Also Read: Babbling: An Initial Sign of Child Development

What is Autism?

A child with Autistic Spectrum Disorder displays a subset of symptoms that include difficulty in relating to others, a lack of age-appropriate responses to changes, inadequate emotional responses to different situations, inability to imitate others, sensory sensitivities, poor eye contact, speech delays, and tendencies towards hyperactivity or inactivity.

Strikingly similar symptoms have been observed in children who spend more than 6 hours a day using screens during their developmental phases. Dr. Bhismadev Chakrabarti from the University of Reading highlights the lack of comprehensive data regarding the prevalence of autism in India. The number of autistic children in the country is on the rise. Dr. Chakrabarti emphasizes the urgent need for a national autism program in India to accurately assess the current situation of the autistic population.

Also Read: On Building Smart Culture for Using Smart Phone

Virtual autism – what is it?

Virtual autism is a condition where a child of 0-3 years shows symptoms like classical autism, but the cause of such symptoms is excessive exposure to the virtual environment. It should not be confused with classical autism because virtual autism can be addressed with minimal intervention. If a child displays autistic-like behaviours and has excessive screen time, removing the screen would drastically reduce their autistic-like symptoms. Parents should expect to observe noticeable changes within two weeks of screen removal. If such changes aren’t evident, it is advisable to seek guidance from professionals experienced in the field of autism.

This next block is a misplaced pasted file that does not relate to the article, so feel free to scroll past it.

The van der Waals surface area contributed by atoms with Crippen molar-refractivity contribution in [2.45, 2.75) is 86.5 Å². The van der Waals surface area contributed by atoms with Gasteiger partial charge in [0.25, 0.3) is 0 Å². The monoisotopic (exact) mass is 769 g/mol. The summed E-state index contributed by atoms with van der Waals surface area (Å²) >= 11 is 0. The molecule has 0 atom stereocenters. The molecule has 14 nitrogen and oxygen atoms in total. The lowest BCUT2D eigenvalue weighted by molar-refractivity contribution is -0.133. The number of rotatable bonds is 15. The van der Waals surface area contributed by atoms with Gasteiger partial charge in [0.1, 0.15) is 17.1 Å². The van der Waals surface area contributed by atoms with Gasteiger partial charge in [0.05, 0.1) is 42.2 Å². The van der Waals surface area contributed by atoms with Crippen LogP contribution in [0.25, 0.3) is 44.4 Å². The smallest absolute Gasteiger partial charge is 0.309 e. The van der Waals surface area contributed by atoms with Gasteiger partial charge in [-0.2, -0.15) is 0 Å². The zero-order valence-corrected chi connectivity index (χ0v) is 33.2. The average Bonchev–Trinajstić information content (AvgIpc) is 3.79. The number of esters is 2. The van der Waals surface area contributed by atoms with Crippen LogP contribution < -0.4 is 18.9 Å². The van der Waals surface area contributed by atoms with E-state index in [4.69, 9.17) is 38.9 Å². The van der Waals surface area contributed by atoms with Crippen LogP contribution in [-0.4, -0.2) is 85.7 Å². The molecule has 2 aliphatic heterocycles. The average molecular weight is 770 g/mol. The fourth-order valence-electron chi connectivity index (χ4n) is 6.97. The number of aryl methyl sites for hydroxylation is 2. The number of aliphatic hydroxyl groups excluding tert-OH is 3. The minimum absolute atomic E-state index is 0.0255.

Mobile screen is dangerous for children of age below five.

Early exposure to the virtual environment deprives children of interaction with the real world. This deprivation makes the child avoid eye contact, show repetitive behaviours, and be less willing to interact with the real world. One parent said, “I gave him the phone to keep him engaged since he was five months of age; and now he just wants the phone and doesn’t respond to his name, uses non-verbal communication to indicate for the food, and needs a screen to eat”. Parents should be aware of the following signs for child of one and a half years of age:

  • Do not point their finger at objects.
  • Do not answer their name.
  • Do not understand simple language.
  • Do not have a symbolic play like peek-a-boo.
  • Do not have eye contact.

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If you see these signs in your child, you should contact professionals working with autism. This is a red flag for society to think wisely about using virtual environments and providing them with human interactions. Be aware before giving the phone to the infants.